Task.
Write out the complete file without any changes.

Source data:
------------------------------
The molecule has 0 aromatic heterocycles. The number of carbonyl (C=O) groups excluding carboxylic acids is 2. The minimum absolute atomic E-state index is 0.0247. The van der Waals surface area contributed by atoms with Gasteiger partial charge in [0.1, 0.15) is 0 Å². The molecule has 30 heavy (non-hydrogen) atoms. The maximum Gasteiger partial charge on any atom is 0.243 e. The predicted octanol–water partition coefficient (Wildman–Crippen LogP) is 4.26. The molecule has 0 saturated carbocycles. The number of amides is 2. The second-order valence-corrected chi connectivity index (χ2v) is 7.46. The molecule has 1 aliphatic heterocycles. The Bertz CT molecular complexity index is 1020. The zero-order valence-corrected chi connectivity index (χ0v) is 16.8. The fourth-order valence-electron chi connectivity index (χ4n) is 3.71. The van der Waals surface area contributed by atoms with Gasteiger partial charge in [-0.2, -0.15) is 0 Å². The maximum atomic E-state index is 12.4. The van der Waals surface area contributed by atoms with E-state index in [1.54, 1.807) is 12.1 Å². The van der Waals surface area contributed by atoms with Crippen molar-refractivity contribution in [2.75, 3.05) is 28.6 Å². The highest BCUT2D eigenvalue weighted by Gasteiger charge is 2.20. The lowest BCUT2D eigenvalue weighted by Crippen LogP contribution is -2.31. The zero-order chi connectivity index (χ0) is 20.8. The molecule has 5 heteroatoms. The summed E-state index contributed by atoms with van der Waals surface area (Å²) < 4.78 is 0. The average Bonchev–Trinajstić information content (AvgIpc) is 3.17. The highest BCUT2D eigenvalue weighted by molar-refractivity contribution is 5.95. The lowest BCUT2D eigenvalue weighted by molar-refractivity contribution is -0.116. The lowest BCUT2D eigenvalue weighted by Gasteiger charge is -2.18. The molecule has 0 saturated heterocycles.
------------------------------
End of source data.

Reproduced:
The molecule has 0 aromatic heterocycles. The number of carbonyl (C=O) groups excluding carboxylic acids is 2. The minimum absolute atomic E-state index is 0.0247. The van der Waals surface area contributed by atoms with Gasteiger partial charge in [0.1, 0.15) is 0 Å². The molecule has 30 heavy (non-hydrogen) atoms. The maximum Gasteiger partial charge on any atom is 0.243 e. The predicted octanol–water partition coefficient (Wildman–Crippen LogP) is 4.26. The molecule has 0 saturated carbocycles. The number of amides is 2. The second-order valence-corrected chi connectivity index (χ2v) is 7.46. The molecule has 1 aliphatic heterocycles. The Bertz CT molecular complexity index is 1020. The zero-order valence-corrected chi connectivity index (χ0v) is 16.8. The fourth-order valence-electron chi connectivity index (χ4n) is 3.71. The van der Waals surface area contributed by atoms with Gasteiger partial charge in [-0.2, -0.15) is 0 Å². The maximum atomic E-state index is 12.4. The van der Waals surface area contributed by atoms with E-state index in [1.54, 1.807) is 12.1 Å². The van der Waals surface area contributed by atoms with Crippen molar-refractivity contribution in [2.75, 3.05) is 28.6 Å². The highest BCUT2D eigenvalue weighted by Gasteiger charge is 2.20. The lowest BCUT2D eigenvalue weighted by Crippen LogP contribution is -2.31. The zero-order chi connectivity index (χ0) is 20.8. The molecule has 5 heteroatoms. The summed E-state index contributed by atoms with van der Waals surface area (Å²) < 4.78 is 0. The average Bonchev–Trinajstić information content (AvgIpc) is 3.17. The highest BCUT2D eigenvalue weighted by molar-refractivity contribution is 5.95. The lowest BCUT2D eigenvalue weighted by molar-refractivity contribution is -0.116. The lowest BCUT2D eigenvalue weighted by Gasteiger charge is -2.18. The molecule has 0 saturated heterocycles.